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Rising construction costs to weigh on builders and home buyers: HTW

Rising construction costs and ongoing labour shortages are putting increasing pressure on builders and new home buyers, according to the latest Herron Todd White (HTW) Month in Review.

In the May report, National Director, Residential, Ben Esau said builders are now facing rising interest rates to go along with higher costs which will put even more pressure on margins.

“Demand for new dwellings and renovations spiked through the pandemic which, in turn, put pressure on the cost of building,” Mr Esau said.

“But increases in construction costs have been driven primarily by the lack of supply surrounding core materials and labour – it’s unlikely rate rises will remedy this.”

Mr Esau said builders had previously been able to simply raise prices, but now rising costs and higher interest rates are starting to see demand fall.

“When costs rose during the pandemic, builders had to increase their quotes to protect their margins,” he said.

“Simply increasing contract prices may not be as effective when it comes to interest rate rises.

First home buyers are still benefiting from a range of government incentives and are still likely to be active in the market according to Mr Esau.

“Rising interest rates could do little to stymie first homeowners from building,” he said.

“There are several existing grants helping this cohort into new builds, and the tightening rental market makes ownership rather than renting a compelling option.”

Commercial Director Vanessa Hoey said higher construction costs and the fallout from lockdowns were also having an impact on the retail sector.

“There is limited new construction of major shopping centres planned throughout Australia in 2022, however many retail landlords are seeking to redevelop or expand their properties to include the addition of other uses such as medical, childcare, office and residential,” Ms Hoey said.

Some landlords with available funds took advantage of the lockdowns throughout 2020 and 2021 to undertake refurbishments or repurposing for alternative uses and are now benefitting from being able to attract quality tenants relatively quickly.”

Source: HTW

Sydney

New South Wales residential construction costs have increased by 8.8 per cent in the past 12 months according to CoreLogic.

HTW Director Shaun Thomas said labour shortages and demand for building work was making it harder for smaller projects.

“The real problem is seen in those undertaking small renovations or repairs,” Mr Thomas said.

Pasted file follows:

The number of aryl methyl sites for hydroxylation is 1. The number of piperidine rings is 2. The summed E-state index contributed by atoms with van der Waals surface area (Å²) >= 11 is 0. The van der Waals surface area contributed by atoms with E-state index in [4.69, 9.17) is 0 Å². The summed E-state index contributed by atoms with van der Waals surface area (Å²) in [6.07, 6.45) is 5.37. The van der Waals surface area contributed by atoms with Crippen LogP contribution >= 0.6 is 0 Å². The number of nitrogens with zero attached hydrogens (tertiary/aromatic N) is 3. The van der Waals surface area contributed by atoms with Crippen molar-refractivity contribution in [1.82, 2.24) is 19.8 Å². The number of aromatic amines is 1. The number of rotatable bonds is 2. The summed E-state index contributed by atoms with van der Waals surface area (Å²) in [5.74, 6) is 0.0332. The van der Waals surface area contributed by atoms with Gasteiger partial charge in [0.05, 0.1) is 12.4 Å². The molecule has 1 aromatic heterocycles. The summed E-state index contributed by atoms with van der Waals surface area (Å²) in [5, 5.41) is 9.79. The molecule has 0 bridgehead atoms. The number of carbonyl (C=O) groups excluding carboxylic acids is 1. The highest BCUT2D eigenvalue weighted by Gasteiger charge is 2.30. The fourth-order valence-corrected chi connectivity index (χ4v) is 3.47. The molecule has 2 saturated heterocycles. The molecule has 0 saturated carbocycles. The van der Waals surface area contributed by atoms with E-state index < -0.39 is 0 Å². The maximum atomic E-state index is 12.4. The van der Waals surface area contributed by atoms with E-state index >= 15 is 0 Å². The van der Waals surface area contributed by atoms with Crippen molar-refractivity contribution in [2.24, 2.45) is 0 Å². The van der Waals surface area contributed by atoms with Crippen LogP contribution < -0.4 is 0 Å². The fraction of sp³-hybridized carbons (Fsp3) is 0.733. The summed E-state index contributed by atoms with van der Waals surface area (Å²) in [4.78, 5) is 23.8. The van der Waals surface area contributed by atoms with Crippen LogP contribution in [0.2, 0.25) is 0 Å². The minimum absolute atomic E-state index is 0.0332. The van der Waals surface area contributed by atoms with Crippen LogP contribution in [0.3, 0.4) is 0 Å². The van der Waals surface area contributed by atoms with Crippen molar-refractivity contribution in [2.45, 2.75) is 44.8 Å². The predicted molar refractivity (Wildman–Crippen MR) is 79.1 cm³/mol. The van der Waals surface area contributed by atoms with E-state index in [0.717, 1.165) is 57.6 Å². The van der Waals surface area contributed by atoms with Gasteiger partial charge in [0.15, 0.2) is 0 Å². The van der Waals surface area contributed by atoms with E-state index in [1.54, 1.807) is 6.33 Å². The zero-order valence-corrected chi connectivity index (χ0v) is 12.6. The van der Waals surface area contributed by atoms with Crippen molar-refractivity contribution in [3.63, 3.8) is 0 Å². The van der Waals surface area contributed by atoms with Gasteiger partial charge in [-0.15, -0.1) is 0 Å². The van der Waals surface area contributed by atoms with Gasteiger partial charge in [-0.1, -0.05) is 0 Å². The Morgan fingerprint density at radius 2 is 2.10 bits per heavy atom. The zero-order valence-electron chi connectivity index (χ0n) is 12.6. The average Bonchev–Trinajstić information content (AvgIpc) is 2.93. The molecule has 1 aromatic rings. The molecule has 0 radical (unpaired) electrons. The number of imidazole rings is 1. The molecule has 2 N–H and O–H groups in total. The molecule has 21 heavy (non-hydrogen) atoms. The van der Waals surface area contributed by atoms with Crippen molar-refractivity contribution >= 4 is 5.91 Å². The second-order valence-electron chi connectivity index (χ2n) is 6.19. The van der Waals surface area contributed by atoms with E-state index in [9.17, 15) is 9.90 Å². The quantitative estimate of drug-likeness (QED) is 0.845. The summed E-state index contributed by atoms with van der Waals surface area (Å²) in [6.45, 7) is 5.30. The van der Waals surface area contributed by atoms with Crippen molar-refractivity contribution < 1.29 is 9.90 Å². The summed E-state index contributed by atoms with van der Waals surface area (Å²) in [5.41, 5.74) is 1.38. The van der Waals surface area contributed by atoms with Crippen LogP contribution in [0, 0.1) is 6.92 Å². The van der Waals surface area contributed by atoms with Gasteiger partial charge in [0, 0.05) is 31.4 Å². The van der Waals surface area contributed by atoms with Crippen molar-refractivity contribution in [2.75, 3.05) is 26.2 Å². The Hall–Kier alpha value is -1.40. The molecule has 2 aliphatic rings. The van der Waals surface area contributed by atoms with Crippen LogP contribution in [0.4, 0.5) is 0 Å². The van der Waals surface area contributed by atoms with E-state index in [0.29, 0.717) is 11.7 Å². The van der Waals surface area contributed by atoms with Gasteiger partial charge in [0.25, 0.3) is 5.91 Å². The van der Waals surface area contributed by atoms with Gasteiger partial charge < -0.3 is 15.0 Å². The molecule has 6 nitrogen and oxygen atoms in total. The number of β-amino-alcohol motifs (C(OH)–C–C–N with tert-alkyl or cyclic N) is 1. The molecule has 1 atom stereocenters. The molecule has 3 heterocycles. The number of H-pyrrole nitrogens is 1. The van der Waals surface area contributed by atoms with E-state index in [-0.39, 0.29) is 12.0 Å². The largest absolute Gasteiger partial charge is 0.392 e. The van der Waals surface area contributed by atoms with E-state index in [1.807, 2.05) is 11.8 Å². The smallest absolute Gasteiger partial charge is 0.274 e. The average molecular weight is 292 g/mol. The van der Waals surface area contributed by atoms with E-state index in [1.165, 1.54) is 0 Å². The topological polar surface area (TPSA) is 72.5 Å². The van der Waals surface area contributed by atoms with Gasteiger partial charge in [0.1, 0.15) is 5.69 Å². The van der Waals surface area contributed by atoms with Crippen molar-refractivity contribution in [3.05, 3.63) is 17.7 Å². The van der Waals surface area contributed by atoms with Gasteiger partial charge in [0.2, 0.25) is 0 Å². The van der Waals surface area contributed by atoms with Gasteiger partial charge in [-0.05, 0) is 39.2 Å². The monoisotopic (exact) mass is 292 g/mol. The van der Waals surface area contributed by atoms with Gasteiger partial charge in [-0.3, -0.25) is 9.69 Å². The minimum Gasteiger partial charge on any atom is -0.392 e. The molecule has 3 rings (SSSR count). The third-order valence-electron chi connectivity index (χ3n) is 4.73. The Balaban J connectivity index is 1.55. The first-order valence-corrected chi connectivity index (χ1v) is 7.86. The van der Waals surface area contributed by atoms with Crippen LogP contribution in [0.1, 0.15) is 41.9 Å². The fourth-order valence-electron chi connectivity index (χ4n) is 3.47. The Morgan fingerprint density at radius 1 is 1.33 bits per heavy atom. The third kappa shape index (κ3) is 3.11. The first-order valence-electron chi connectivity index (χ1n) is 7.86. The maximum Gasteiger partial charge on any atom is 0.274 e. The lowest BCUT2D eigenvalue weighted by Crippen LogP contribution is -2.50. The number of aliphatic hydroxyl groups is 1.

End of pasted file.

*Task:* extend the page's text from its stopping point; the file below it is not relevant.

“Delays can be months and work can be very slow as tradespeople are drawn towards the bigger jobs of building a home which comes with financial certainty and stability compared to one-off renovations.

“Given the increased costs in construction and the delays in completing a renovation – with renovations taking longer than 12 months in some instances – newly renovated dwellings appear to be achieving a premium in recent months.”

HTW Director Scott Russell said new retail construction had been fairly limited in Sydney. 

“The built-up nature of the inner-city areas mean that there are few opportunities to expand or develop,” Mr Russell said.

“New retail construction has been typically limited to new housing estates in the outer western suburbs which promise residents new shopping centres and retail hubs to service these newly developed estates.”

Melbourne

HTW Director Perron King said an increase in new builds and renovations along with supply chain disruptions and a shortage of materials had resulted in an unprecedented spike in construction costs across Melbourne.

“The surge in dwelling approvals, which peaked last year, has progressed through to construction, causing a strong demand for materials and trades,” Mr King said.

“With many existing off-the-plan apartment sale contracts in place, builders and developers have found it difficult to generate profit as material and construction costs rise with no signs of slowing down.”

HTW Valuer Nathanial Ramage said significant refurbishment projects of retail properties within the wider Melbourne area had been taking place to attract higher quality tenants.

“We are seeing these works being undertaken both exclusively by landlords and in conjunction with incoming tenants who are completing significant works and sharing the costs with landlords,” Mr Ramage said.

Brisbane

Property values across Brisbane continue to perform strongly while demand for construction is incredibly high.